20 Silent Way Principles In Teaching You Must Know

Discover the Silent Way principles in teaching and how this innovative approach empowers learners in language acquisition. Explore the role of the teacher and the use of manipulative materials in this learner-centered method.

The Silent Way is a language teaching methodology developed by Caleb Gattegno in the 1960s. It is characterized by its unique approach to language learning, and its principles are quite distinct from more traditional language teaching methods.

Here Are Some Key Silent Way Principles In Teaching.

Silent Way Principles In Teaching

  1. The teacher should start with something the students already know and build from that to the unknown Languages share a number of features, sounds being the most basic. »
  2. Language learners are intelligent and bring with them the experience of already learning a language. The teacher should give only what help is necessary.
  3. Language is not learned by repeating  a model. Students need to develop their own “Inner criteria” for correctness to trust and to be responsible for their own reduction in the target language
  4. Students’ actions can tell the teacher whether oi not they have learned.
  5. Students should learn to rely on each other and themselves.
  6. The teacher works with the students while the students work on the language.
  7. The teacher makes use of what students already know. The more the teacher does for the students what they can do for themselves, the less they will do for themselves.
  8. Learning involves transferring what one knows to new contexts.
  9. Reading is worked on from the beginning but follows from what students have learned to say.
  10. Silence is a tool. It helps to foster autonomy, or the exercise of initiative. It also removes the teacher from the centre of attention so he can listen to and work with students.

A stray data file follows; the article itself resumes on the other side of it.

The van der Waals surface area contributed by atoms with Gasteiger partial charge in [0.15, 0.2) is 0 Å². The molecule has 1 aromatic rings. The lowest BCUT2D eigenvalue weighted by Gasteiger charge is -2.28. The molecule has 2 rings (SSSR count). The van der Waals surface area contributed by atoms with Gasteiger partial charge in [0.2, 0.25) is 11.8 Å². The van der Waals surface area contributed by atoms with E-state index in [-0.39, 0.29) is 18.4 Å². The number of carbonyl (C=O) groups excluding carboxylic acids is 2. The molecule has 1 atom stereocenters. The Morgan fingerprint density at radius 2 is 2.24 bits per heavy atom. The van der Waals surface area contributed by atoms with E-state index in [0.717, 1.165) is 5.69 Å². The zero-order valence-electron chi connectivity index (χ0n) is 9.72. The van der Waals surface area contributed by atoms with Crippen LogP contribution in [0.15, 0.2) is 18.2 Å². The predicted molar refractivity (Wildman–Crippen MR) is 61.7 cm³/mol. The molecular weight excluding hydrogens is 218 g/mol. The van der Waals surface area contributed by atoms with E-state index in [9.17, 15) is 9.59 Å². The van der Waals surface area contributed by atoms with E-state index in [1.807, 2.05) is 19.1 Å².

11. Meaning is made clear by focusing students perceptions, not through translation.
  12. Students can learn from one another. The teacher’s silence encourages group cooperation
  13. If the teacher praises (or criticises) students, they will be less self-reliant. The teacher’s actions can interfere with students developing their own criteria.
  14. Errors are important and necessary to learning. They show the teacher where things are unclear.
  15. If students are simply given answers, rather than being allowed to self-correct, they won’t retain them.
  16. Students need to learn to listen to themselves
  1. At the beginning, the teacher needs to look for progress, not perfection. Learning takes place in time Students learn at different rates.
  2. A teacher’s silence frees the teacher to closely observe the students, behavior.
  3. Students learn they must give the teacher their attention in order not to miss what he says. Student attention is a key to learning.
  4. Students should receive a great deal of meaningful practice without repetition.
  5. The elements of the language are introduced logically, expanding upon what students already know
  6. Students gain autonomy in the language by exploring it and by making choices.
  7. Language is for self-expression.
  8. 1’he teacher can gain valuable information from student feedback; for example, he can learn what to work on next. Students learn how to accept responsibility for their own learning.
  9. Some learning takes place naturally as we sleep Students will naturally work on the day’s lesson then.
  10. The syllabus is composed of linguistic structures.
  11. The structures of the syllabus are not arranged in a linear fashion, but rather are constantly being recycled.
  12. The skills of speaking, reading, and writing reinforce one another.

The Silent Way ‘takes a structural approach to the organization of language to be taught’. Language is seen as groups of sounds arbitrarily associated with specific meanings and organized into sentences or strings of meaningful units by grammar rules. Language is separated from its social context and taught through artificial situations, usually represented by rods. The sentence is the basic unit of teaching, and the teacher focuses on proportional meaning, rather than communicative value. Students are presented with the structural patterns of the target language and learn the grammar rules of the language through largely inductive rules.

The advantage of the “Silent Way” is that it combines a high degree of mental involvement and interest with actual use of the language. This combination of close interest and intensive listening with actual practice in producing the language would seem to include almost all the elements required for efficient language learning. It has not yet been demonstrated, however, how such a method would work in the average classroom situation, or how successfully it might be based at more advanced stages

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